Admiring these elegantly and minimally painted stones created by UK-based illustrator, Natasha Newton. The artist meticulously chooses the precise nature images and intricate patterned designs that compliment the particular shape, color, and natural markings of the stone. On an interview with Pikaland she says this about her thought process and inspirations:
“I get ideas all the time, and often at odd times when I’m least expecting them. They seem to appear from nowhere, but of course this can’t be true. I try to jot down a few written notes on paper as soon as I can, just so I won’t forget the general idea or initial thoughts, and sometimes I’ll make rough sketches too. I don’t tend to work on incredibly detailed preliminary sketches though, preferring just to have an idea of the composition and allowing the piece to develop as I’m working on it.”
“Nature, books (I collect art and design books, as well as unusual children’s storybooks), the changing seasons, trees and forests, bonfires and full moons, other artists, Scandinavian design (I desperately want to visit Norway and Sweden), love, and of course birds.”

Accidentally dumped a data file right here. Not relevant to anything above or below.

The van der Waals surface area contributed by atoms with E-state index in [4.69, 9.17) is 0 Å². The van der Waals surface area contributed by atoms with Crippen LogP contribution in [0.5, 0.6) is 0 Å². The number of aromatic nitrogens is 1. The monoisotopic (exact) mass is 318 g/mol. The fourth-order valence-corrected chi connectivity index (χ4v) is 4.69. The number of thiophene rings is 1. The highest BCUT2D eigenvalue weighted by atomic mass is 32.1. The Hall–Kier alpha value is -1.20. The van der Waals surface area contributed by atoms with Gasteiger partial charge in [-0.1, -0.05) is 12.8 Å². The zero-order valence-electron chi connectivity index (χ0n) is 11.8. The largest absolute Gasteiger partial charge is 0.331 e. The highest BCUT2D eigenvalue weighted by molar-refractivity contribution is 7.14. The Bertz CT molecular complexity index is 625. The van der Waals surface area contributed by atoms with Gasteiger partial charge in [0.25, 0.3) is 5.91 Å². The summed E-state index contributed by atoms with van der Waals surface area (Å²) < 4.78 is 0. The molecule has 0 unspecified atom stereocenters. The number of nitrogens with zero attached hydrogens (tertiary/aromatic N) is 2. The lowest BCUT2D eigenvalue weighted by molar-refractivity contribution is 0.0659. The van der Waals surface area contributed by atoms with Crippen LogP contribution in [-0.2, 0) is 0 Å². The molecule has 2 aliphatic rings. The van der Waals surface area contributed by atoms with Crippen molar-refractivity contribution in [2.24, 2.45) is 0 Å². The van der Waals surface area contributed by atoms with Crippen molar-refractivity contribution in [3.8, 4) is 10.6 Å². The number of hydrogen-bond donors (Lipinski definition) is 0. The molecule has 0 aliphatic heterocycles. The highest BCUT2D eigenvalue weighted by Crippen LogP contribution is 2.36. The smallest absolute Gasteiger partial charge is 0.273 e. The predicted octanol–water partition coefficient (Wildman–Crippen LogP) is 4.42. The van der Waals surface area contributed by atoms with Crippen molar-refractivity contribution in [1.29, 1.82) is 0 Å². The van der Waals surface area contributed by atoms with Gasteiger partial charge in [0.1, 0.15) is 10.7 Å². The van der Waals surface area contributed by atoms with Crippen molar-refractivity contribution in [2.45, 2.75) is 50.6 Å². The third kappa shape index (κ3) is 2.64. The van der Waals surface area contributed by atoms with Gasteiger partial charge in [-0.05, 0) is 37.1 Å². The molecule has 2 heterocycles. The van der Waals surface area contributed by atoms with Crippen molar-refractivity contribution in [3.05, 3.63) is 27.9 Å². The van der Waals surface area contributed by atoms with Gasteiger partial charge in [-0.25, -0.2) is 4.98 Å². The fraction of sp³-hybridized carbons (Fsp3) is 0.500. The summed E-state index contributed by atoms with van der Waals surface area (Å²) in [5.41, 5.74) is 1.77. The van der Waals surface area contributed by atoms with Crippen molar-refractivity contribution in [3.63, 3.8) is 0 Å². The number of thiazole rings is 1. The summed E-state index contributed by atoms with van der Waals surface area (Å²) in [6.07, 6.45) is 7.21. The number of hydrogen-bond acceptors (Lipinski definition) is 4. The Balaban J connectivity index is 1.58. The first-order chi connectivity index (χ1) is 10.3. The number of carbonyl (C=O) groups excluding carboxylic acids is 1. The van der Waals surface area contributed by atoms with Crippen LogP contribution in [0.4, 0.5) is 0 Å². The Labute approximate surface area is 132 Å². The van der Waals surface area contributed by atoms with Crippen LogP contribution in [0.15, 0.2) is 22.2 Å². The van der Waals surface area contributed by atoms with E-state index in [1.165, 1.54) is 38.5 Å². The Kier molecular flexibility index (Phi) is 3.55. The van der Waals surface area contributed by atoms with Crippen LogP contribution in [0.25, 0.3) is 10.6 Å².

You can follow the artist on her website, Facebook and Instagram. Some of her pieces can be purchased in the shop, NatashaNewtonArt.
Images: Courtesy of Natasha Newton.
Hard to ignore the beautiful hand-lettered alphabet created by Cleveland-based freelance illustrator and designer, Nicholas Matej. The letters and numbers are his contribution to the 36 Days of Type project. His work is influenced by nostalgia, craft and the desire to push the limits of his own creativity through new ideas. More of his work can be seen on his website, Instagram, Behance and Dribble. Some of his designs can be purchased on Big Cartel and on Etsy.
Images: Courtesy of Nicholas Matej.
Abigail Halpin is a designer/illustrator living in Maine. Graphic design is her background but illustration has always been her first love. She illustrates by hand using watercolor, pencils and gouache and then makes final adjustments in her computer. She is “inspired by vintage textiles, all things Slavic, mystery novels, the ocean and long-forgotten ephemera.” The artist is known widely for her intricate paintings but today we are focusing on her embroidery enhanced illustrations.
More of her work can be seen on her website, Facebook and Instagram. Some of her work can be purchased in her Etsy shop.
Images: Courtesy of Abigail Halpin.